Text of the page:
essay, Kathrine Page, curator
David Berry: New Horizons
For many artists of the landscape genre nature is both subject and object; for David Berry, tranquility is his feature presentation. Berry’s serenely sophisticated landscapes have mesmerized collectors for years with his bucolic, atmospheric explorations of color tones. His compositional arrangements reveal an affinity with Jacob Van Ruisdael’s seventeenth century landscapes: low horizon lines--the point of extreme dialectic—that yield freedom to an expansive space and time in the upper realms of the painting. Vast skies create a longing and sense of wonder, like a south westerner seeing a New England autumn for the first time. Then tranquility sets in and the eyes in an unending sweep devour the manifold surface plane.
Unlike Van Ruisdael’s naturalistic rendering of the landscape, Berry explores representationalism that meshes into abstraction through confidently applied expressive brushwork. And like Van Ruisdael, Berry’s landscapes are idealistic places where light conveys a sense of eternity and his color sensibility reveals a visceral response to metaphysical vistas producing tranquil meadows, marshes, ponds, and tree-laden hills.
Berry imbues his simple bipartite compositions with a quiet personality. The silence of each work speaks volumes on the sensual world of the landscape. The subject and the object then becomes the source of contemplation. In doing so each layer of brushwork unlocks the secret of the landscape—memory, association, quiet revelry.
Berry’s newest landscapes employ concepts that transform the landscape as subject. Berry perceives life and growth, and like his previous work, conveys a sense of grandeur and serenity. Berry presents even bolder color combinations, fearless and vibrant brushwork, flattened space, and introduces sharply defined geometric shapes in what he calls a direct “fusing…[of]…abstract and representational invented landscapes.” Eschewing any attempt to ascribe actual places Berry presents a contemporary vision of the restorative power of the bucolic landscape--always changing, yet constantly regenerating.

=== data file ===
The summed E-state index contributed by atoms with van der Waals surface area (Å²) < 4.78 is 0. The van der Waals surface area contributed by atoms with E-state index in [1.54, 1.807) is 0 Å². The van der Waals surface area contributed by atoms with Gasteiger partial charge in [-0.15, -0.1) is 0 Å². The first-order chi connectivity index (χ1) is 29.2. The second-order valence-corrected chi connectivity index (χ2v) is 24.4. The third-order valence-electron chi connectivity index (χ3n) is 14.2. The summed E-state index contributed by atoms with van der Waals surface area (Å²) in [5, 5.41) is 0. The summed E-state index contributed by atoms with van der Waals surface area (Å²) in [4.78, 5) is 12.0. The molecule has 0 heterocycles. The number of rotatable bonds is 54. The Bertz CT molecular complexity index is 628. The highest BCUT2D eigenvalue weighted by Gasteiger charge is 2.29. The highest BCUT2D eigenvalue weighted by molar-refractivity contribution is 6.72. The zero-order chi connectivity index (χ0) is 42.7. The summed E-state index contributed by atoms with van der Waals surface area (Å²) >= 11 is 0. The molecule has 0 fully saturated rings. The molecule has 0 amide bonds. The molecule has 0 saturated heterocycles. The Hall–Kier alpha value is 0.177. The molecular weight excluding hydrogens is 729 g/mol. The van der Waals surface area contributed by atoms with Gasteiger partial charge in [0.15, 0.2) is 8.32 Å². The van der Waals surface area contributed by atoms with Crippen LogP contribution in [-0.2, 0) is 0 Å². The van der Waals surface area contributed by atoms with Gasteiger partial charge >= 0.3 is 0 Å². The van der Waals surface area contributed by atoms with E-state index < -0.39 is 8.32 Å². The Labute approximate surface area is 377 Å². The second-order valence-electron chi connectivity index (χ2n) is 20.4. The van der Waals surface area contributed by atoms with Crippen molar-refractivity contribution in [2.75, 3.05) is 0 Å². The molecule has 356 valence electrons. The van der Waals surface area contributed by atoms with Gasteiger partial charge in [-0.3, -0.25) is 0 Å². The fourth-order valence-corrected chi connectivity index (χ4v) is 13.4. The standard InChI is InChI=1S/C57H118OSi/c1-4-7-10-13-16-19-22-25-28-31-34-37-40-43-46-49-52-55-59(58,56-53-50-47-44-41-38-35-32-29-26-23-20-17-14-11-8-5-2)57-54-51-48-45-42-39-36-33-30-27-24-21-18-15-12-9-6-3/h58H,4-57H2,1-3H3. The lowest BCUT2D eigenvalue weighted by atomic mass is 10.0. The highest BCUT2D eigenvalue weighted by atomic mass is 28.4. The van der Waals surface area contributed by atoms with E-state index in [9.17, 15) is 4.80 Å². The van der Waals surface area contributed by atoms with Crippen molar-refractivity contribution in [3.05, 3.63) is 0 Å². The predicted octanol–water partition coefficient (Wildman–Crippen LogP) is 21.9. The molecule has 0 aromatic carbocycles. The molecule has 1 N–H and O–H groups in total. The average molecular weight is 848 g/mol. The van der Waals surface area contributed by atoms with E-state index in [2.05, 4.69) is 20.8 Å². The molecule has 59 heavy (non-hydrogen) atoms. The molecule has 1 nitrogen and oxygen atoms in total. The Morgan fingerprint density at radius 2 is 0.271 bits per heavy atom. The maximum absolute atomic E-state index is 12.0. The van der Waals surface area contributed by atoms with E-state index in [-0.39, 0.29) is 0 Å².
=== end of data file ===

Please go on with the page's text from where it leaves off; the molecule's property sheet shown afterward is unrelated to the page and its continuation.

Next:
Raz a ma taz is one of Berry’s newest paintings that croon a “bold and sassy” statement. Berry punctuates the top portion with two horizontal stripes, the large one a fire engine red, and the smaller stripe ultramarine blue. The bands of color give way to the middle section where Berry scraped and scratched the surface creating layers and layers of texture, and, as a result, stunning visual texture. In a visceral treatment of pigment Berry then dissected the area with a row of trees by applying layers of vertical and crosshatched lines with oil stick. Berry created the square shapes that line the lower edge of the painting by smearing thin layers of pigment over the painted substrate, resulting in transparent screens that both conceal and reveal layers of breathless activity by this master painter. The painting’s brashness and vigor underscore a cohesive sensibility resolving the limitations of a square format, while at the same time offers the viewer a tranquil setting for contemplation.
In the stillness and quiet of his subjects Berry continues to capture the “indescribable essence” of the land caught in a moment of unending time. His work engenders thought and analysis supplying the contemporary art world with grit, beauty, and tranquility.